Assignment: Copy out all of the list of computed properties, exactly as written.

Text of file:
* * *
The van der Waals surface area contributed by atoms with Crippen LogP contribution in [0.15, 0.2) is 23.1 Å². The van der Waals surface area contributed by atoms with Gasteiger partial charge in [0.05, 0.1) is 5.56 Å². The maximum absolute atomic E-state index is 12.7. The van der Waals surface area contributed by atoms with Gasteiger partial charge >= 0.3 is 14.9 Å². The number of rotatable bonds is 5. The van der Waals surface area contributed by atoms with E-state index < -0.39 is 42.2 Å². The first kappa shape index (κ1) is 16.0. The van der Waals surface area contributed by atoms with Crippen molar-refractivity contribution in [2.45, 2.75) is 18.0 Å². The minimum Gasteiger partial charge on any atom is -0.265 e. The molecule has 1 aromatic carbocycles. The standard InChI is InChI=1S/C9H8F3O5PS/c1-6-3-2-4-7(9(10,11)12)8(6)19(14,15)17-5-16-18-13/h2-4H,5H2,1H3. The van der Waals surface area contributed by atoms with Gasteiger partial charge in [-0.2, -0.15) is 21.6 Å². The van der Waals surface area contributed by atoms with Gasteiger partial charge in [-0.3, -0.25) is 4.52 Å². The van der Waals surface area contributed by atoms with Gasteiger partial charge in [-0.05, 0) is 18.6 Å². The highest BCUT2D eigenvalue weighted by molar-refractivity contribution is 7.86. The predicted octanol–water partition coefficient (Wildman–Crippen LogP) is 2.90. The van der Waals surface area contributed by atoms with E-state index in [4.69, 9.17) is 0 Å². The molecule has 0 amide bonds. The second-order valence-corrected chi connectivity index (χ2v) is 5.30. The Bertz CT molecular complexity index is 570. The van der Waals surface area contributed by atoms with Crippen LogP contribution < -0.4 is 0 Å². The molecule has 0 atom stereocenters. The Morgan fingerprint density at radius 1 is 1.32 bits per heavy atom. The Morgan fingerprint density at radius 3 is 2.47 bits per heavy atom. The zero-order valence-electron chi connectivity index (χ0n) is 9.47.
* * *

The van der Waals surface area contributed by atoms with Crippen LogP contribution in [0.15, 0.2) is 23.1 Å². The van der Waals surface area contributed by atoms with Gasteiger partial charge in [0.05, 0.1) is 5.56 Å². The maximum absolute atomic E-state index is 12.7. The van der Waals surface area contributed by atoms with Gasteiger partial charge >= 0.3 is 14.9 Å². The number of rotatable bonds is 5. The van der Waals surface area contributed by atoms with E-state index < -0.39 is 42.2 Å². The first kappa shape index (κ1) is 16.0. The van der Waals surface area contributed by atoms with Crippen molar-refractivity contribution in [2.45, 2.75) is 18.0 Å². The minimum Gasteiger partial charge on any atom is -0.265 e. The molecule has 1 aromatic carbocycles. The standard InChI is InChI=1S/C9H8F3O5PS/c1-6-3-2-4-7(9(10,11)12)8(6)19(14,15)17-5-16-18-13/h2-4H,5H2,1H3. The van der Waals surface area contributed by atoms with Gasteiger partial charge in [-0.2, -0.15) is 21.6 Å². The van der Waals surface area contributed by atoms with Gasteiger partial charge in [-0.3, -0.25) is 4.52 Å². The van der Waals surface area contributed by atoms with Gasteiger partial charge in [-0.05, 0) is 18.6 Å². The highest BCUT2D eigenvalue weighted by molar-refractivity contribution is 7.86. The predicted octanol–water partition coefficient (Wildman–Crippen LogP) is 2.90. The van der Waals surface area contributed by atoms with E-state index in [4.69, 9.17) is 0 Å². The molecule has 0 amide bonds. The second-order valence-corrected chi connectivity index (χ2v) is 5.30. The Bertz CT molecular complexity index is 570. The van der Waals surface area contributed by atoms with Crippen LogP contribution < -0.4 is 0 Å². The molecule has 0 atom stereocenters. The Morgan fingerprint density at radius 1 is 1.32 bits per heavy atom. The Morgan fingerprint density at radius 3 is 2.47 bits per heavy atom. The zero-order valence-electron chi connectivity index (χ0n) is 9.47.